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AAIU Statement on Investigation into the Loss of R116

20th March 2017
AAIU Statement on Investigation into the Loss of R116

The AAIU wishes to extend its sincere sympathies to the families and friends of the crew of R116.

The Chief Inspector of Air Accidents, Mr. Jurgen Whyte, in consultation with the appointed Investigator-in-Charge, Mr. Paul Farrell, wishes to make the following statement.

An AAIU investigation into the circumstances of the loss of R116 is underway. As with all AAIU investigations, this Investigation will be evidence based.

The Investigation has been working with the Garda Síochána, Coast Guard, Irish Air Corps, the Irish Marine Institute, and many local persons and agencies with the primary objective of locating and recovering the missing crew members.

In addition, the AAIU is anxious to recover and examine as much wreckage as possible, and in particular to recover the combined voice and flight data recorder (“black box”). The AAIU, in accordance with international convention, has an Accredited Representative from the US National Transportation Safety Board (as state of design and manufacture); that representative has advisers from the US Federal Aviation Administration and the aircraft manufacturer. The AAIU has also received assistance, support and advice from the UK Air Accidents Investigation Branch two of whose inspectors attended Blacksod.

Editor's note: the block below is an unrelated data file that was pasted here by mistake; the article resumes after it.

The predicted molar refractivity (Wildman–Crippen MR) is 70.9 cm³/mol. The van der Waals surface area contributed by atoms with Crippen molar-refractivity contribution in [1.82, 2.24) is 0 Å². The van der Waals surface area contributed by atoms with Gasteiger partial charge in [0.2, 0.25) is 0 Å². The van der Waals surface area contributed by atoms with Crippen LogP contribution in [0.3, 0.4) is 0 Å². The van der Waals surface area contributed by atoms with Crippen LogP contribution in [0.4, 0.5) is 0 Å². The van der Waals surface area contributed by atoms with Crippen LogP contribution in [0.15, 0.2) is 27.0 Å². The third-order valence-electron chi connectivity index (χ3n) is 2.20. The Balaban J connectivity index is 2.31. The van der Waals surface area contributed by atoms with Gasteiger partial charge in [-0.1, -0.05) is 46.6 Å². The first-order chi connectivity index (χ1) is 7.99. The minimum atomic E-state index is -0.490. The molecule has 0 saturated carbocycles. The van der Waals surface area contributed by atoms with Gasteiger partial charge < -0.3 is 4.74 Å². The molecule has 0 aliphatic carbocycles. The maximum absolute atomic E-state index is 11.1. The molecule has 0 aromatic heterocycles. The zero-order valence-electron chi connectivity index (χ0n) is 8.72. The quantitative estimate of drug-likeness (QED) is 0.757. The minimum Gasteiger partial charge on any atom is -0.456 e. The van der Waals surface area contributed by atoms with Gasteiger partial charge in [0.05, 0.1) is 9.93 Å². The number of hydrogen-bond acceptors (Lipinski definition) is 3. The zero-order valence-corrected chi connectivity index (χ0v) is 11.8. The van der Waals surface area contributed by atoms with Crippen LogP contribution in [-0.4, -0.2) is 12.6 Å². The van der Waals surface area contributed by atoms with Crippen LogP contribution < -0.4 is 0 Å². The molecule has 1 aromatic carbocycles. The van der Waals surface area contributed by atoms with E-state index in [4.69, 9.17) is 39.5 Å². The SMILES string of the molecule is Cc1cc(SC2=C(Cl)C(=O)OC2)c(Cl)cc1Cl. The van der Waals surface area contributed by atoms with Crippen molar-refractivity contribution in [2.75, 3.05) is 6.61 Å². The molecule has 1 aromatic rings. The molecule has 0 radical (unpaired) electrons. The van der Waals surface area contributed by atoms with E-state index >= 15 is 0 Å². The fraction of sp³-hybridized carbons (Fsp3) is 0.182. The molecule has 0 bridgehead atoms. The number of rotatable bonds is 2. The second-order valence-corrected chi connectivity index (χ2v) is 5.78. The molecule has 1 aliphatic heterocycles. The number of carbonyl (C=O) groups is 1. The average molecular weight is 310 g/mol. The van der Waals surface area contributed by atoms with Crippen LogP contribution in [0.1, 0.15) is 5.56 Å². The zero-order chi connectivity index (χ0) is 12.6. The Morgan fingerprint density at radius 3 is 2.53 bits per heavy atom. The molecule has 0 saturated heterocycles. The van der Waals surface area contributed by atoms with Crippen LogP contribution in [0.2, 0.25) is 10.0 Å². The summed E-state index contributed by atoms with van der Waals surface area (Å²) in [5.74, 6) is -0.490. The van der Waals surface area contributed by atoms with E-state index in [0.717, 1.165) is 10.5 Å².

A significant amount of wreckage has been recovered from the sea and this has been logged and will be brought to the AAIU wreckage facility in Gormanston, Co Meath, for detailed examination.

Furthermore, the AAIU has visited Black Rock Light House, on the approaches to Blacksod bay, which is close to the last recorded position of the helicopter. Some helicopter wreckage has been recovered from the general area of Black Rock Light House. This wreckage is primarily from the tail area of the helicopter. At this early stage in the investigation it is not possible to be definitive about the exact nature of damage to the recovered wreckage or indeed the circumstances of the accident. However, there appears to be marks on some of the recovered wreckage which are consistent with the tail of the aircraft contacting rocky surfaces on the Western end of Blackrock.

The Investigation has not yet definitively identified the initial point of impact.

Equipment aboard surface search vessels has detected a signal which is believed to be from the underwater locator beacon attached to the aircraft’s “Black Box”. This signal points toward an area which will be the focus of further, multi-agency investigation activities at the earliest opportunity, subject to weather.

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